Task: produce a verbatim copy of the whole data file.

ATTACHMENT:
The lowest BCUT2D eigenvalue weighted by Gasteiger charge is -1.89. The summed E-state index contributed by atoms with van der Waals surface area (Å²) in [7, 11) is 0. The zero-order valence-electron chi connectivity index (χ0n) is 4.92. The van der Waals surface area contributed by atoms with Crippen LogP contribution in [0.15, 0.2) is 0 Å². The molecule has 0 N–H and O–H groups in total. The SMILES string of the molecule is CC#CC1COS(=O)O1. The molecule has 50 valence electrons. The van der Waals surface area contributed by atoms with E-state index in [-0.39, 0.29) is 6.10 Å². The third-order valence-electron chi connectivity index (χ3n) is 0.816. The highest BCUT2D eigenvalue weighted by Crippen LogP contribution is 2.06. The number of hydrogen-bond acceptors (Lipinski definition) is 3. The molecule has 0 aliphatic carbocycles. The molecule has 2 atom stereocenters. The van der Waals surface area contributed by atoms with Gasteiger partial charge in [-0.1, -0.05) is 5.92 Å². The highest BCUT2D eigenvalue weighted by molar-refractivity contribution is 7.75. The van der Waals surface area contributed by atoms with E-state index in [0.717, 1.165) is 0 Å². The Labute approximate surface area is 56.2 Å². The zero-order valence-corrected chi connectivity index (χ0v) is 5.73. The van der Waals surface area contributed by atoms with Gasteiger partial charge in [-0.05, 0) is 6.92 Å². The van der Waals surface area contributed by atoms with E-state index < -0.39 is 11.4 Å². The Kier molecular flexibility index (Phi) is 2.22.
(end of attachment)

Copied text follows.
The lowest BCUT2D eigenvalue weighted by Gasteiger charge is -1.89. The summed E-state index contributed by atoms with van der Waals surface area (Å²) in [7, 11) is 0. The zero-order valence-electron chi connectivity index (χ0n) is 4.92. The van der Waals surface area contributed by atoms with Crippen LogP contribution in [0.15, 0.2) is 0 Å². The molecule has 0 N–H and O–H groups in total. The SMILES string of the molecule is CC#CC1COS(=O)O1. The molecule has 50 valence electrons. The van der Waals surface area contributed by atoms with E-state index in [-0.39, 0.29) is 6.10 Å². The third-order valence-electron chi connectivity index (χ3n) is 0.816. The highest BCUT2D eigenvalue weighted by Crippen LogP contribution is 2.06. The number of hydrogen-bond acceptors (Lipinski definition) is 3. The molecule has 0 aliphatic carbocycles. The molecule has 2 atom stereocenters. The van der Waals surface area contributed by atoms with Gasteiger partial charge in [-0.1, -0.05) is 5.92 Å². The highest BCUT2D eigenvalue weighted by molar-refractivity contribution is 7.75. The van der Waals surface area contributed by atoms with E-state index in [0.717, 1.165) is 0 Å². The Labute approximate surface area is 56.2 Å². The zero-order valence-corrected chi connectivity index (χ0v) is 5.73. The van der Waals surface area contributed by atoms with Gasteiger partial charge in [-0.05, 0) is 6.92 Å². The van der Waals surface area contributed by atoms with E-state index < -0.39 is 11.4 Å². The Kier molecular flexibility index (Phi) is 2.22.